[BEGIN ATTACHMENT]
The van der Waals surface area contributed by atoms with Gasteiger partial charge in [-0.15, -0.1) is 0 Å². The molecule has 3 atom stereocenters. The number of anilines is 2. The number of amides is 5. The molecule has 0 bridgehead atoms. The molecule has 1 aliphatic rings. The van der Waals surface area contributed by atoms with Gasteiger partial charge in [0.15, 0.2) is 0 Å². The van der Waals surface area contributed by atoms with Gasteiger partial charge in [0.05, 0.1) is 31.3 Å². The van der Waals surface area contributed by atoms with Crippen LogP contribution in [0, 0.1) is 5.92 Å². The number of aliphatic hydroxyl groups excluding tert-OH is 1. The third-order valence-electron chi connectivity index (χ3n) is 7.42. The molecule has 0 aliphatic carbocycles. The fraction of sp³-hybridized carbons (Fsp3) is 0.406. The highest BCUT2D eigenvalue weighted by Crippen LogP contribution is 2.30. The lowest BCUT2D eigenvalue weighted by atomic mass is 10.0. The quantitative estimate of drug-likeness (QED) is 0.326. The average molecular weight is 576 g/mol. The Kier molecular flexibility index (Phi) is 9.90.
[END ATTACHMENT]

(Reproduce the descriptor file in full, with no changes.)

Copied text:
The van der Waals surface area contributed by atoms with Gasteiger partial charge in [-0.15, -0.1) is 0 Å². The molecule has 3 atom stereocenters. The number of anilines is 2. The number of amides is 5. The molecule has 0 bridgehead atoms. The molecule has 1 aliphatic rings. The van der Waals surface area contributed by atoms with Gasteiger partial charge in [0.15, 0.2) is 0 Å². The van der Waals surface area contributed by atoms with Gasteiger partial charge in [0.05, 0.1) is 31.3 Å². The van der Waals surface area contributed by atoms with Crippen LogP contribution in [0, 0.1) is 5.92 Å². The number of aliphatic hydroxyl groups excluding tert-OH is 1. The third-order valence-electron chi connectivity index (χ3n) is 7.42. The molecule has 0 aliphatic carbocycles. The fraction of sp³-hybridized carbons (Fsp3) is 0.406. The highest BCUT2D eigenvalue weighted by Crippen LogP contribution is 2.30. The lowest BCUT2D eigenvalue weighted by atomic mass is 10.0. The quantitative estimate of drug-likeness (QED) is 0.326. The average molecular weight is 576 g/mol. The Kier molecular flexibility index (Phi) is 9.90.